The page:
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The number of domestic violence files sent by gardaí to the Director of Public Prosecutions (DPP) rose by more than one-third last year, according to the DPP’s latest report. 
The report, the first by DPP Catherine Pierse since her appointment a year ago, reveals the number of files overall rose by an “unprecedented” 23 per cent in the three years up to November 2021 and the number of domestic violence files continued to rise sharply, up 36 per cent on the 2020 figure. 
A high conviction rate of 94 per cent was reported for cases of serious crime finalised by the Central Criminal Court in 2020, the most recent year for which figures are available. There were 218 cases prosecuted on indictment and 42 cases were finalised or otherwise disposed of, including 20 rape cases. The figures exclude cases not yet heard, struck out or discontinued. 
Eight cases were finalised in the non-jury Special Criminal Court where the conviction rate, including convictions on a lesser charge, was 100 per cent. 
Of 2,431 cases finalised in the Circuit Criminal Court in 2020, the highest number, 911, concerned offences against property, 511 involved non-fatal offences against the person and 501 concerned drug offences. 133 cases related to sexual offences, including 42 for sexual assault and 52 for child pornography. The average rate of conviction across all offences in that court was 98 per cent. 
The overall number of District Court prosecutions dealt with rose to 1,752 cases during 2021, a 40 per cent increase on the 2019 figure, the report discloses. The report says 72 per cent of decisions on whether or not to prosecute are made within four weeks of receiving a completed prosecution file. 
No prosecutions, for reasons including insufficient evidence and withdrawal of complaints, were directed in relation to 5,508 of the overall 18,256 files received by the office in 2021. 
It cost almost €44.5 million to run the DPP’s office in 2021, including some €17.1 million for barristers’ fees and €7.7 million for the State solicitor service. The office recovered €6.5 million for public funds as a result of proceeds of crime prosecutions. 
In her foreword to the report, the DPP said the criminal justice system continues to grapple with backlogs of cases developed during the Covid-19 pandemic. She was “acutely conscious that delays associated with those backlogs are having a significant impact on victims, witnesses and accused persons who are awaiting trials, or where trials have to be adjourned”.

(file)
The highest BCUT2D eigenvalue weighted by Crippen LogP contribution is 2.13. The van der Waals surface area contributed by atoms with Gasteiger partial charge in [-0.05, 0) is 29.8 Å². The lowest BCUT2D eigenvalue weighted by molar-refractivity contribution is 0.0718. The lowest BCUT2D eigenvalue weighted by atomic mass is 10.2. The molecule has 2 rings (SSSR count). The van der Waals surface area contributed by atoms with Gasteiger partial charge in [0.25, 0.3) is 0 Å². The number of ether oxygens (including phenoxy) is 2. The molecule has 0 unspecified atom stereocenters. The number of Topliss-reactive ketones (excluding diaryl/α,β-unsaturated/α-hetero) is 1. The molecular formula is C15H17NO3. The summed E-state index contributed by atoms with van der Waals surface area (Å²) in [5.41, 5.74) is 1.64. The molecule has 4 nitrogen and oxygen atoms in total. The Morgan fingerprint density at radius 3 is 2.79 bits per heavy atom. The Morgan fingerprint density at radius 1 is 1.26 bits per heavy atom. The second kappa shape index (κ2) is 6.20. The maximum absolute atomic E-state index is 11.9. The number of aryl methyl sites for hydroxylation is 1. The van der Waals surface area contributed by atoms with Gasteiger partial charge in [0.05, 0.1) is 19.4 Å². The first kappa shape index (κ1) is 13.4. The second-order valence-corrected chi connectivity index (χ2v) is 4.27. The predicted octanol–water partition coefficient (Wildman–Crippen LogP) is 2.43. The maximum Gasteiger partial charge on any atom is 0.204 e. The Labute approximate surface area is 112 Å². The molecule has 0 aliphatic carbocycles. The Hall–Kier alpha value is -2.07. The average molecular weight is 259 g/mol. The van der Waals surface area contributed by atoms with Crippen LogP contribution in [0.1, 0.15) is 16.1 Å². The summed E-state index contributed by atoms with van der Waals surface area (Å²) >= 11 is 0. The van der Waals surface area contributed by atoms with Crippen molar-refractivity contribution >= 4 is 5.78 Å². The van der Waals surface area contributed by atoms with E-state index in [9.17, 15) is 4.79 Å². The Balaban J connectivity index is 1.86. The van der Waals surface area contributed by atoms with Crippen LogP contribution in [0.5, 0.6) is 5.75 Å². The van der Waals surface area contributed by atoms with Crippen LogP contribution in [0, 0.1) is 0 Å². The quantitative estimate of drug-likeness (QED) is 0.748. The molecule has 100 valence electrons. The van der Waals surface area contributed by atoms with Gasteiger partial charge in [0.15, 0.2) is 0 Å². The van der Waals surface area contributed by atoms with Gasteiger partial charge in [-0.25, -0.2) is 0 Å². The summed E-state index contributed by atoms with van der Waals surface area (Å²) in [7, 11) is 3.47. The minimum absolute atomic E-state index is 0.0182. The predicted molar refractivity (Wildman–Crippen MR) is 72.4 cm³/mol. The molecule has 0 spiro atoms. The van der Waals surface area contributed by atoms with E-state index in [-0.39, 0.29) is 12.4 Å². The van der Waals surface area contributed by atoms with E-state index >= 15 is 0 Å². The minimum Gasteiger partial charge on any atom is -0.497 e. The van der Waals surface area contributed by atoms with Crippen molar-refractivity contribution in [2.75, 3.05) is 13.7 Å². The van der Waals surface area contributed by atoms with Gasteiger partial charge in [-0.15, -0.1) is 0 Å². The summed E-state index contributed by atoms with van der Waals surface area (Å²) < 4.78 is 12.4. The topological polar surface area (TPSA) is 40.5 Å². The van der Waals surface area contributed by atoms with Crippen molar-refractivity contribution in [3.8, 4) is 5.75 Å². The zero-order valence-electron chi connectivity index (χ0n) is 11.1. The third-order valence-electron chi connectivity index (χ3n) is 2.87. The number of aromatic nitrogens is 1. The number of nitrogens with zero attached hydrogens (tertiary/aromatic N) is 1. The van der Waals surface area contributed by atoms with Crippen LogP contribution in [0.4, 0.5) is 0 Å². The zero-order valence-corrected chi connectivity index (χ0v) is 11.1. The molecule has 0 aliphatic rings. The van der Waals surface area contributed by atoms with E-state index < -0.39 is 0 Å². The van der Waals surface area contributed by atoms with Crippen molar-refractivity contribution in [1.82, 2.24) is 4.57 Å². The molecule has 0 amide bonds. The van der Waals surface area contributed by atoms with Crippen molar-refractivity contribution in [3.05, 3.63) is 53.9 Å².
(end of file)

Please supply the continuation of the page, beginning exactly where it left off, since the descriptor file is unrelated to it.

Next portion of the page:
Efforts to address the backlogs are ongoing and the assignment of additional judges to the Central Criminal Court last year had “greatly assisted in alleviating delays for rape and murder prosecutions”, she said. 
She described as “unprecedented” the growth in the number of files being referred to the office, with a 23 per cent rise in the total files received in the three years up to this reporting period. This situation continued during 2021 with a 7 per cent increase on the previous year, she said. 
She noted the sharp rise in the number of domestic violence files and said the service in the prosecution of domestic violence cases before the District Courts in Dublin has been expanded. 
A Sexual Offence Unit was opened in the DPP’s office in April 2021 with a view to managing all sexual offence prosecutions from beginning to end, and has taken on the existing sexual offence workload from the Central Criminal Court and Dublin Circuit Court, the director outlined. 
There was, she noted, an “increased complexity in many cases arising from the growing volume of digital material and the number of international cross-border issues involved”. 
She was “very pleased” to have obtained “a significant increase” in the office’s budget for 2023 and said additional staff are being recruited to deal with the increased volume and complexity of work and to help implement strategic goals. 
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